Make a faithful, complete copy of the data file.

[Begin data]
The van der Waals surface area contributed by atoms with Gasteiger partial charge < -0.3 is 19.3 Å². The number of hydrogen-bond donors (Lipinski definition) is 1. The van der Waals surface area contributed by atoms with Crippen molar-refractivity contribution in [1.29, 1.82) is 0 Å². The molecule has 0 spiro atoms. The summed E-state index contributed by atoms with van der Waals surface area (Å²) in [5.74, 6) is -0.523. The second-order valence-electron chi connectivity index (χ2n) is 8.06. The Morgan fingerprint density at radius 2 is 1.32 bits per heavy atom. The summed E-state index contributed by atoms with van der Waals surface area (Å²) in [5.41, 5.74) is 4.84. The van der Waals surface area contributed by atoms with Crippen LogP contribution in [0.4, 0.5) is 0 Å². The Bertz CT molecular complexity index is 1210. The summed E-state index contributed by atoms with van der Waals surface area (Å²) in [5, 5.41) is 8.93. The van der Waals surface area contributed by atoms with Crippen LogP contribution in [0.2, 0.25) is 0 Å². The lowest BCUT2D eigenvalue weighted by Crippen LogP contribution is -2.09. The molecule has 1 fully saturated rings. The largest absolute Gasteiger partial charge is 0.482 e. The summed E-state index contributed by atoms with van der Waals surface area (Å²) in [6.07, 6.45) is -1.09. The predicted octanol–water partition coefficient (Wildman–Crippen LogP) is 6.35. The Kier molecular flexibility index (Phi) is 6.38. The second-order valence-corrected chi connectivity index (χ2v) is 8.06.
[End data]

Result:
The van der Waals surface area contributed by atoms with Gasteiger partial charge < -0.3 is 19.3 Å². The number of hydrogen-bond donors (Lipinski definition) is 1. The van der Waals surface area contributed by atoms with Crippen molar-refractivity contribution in [1.29, 1.82) is 0 Å². The molecule has 0 spiro atoms. The summed E-state index contributed by atoms with van der Waals surface area (Å²) in [5.74, 6) is -0.523. The second-order valence-electron chi connectivity index (χ2n) is 8.06. The Morgan fingerprint density at radius 2 is 1.32 bits per heavy atom. The summed E-state index contributed by atoms with van der Waals surface area (Å²) in [5.41, 5.74) is 4.84. The van der Waals surface area contributed by atoms with Crippen LogP contribution in [0.4, 0.5) is 0 Å². The Bertz CT molecular complexity index is 1210. The summed E-state index contributed by atoms with van der Waals surface area (Å²) in [5, 5.41) is 8.93. The van der Waals surface area contributed by atoms with Crippen LogP contribution in [0.2, 0.25) is 0 Å². The lowest BCUT2D eigenvalue weighted by Crippen LogP contribution is -2.09. The molecule has 1 fully saturated rings. The largest absolute Gasteiger partial charge is 0.482 e. The summed E-state index contributed by atoms with van der Waals surface area (Å²) in [6.07, 6.45) is -1.09. The predicted octanol–water partition coefficient (Wildman–Crippen LogP) is 6.35. The Kier molecular flexibility index (Phi) is 6.38. The second-order valence-corrected chi connectivity index (χ2v) is 8.06.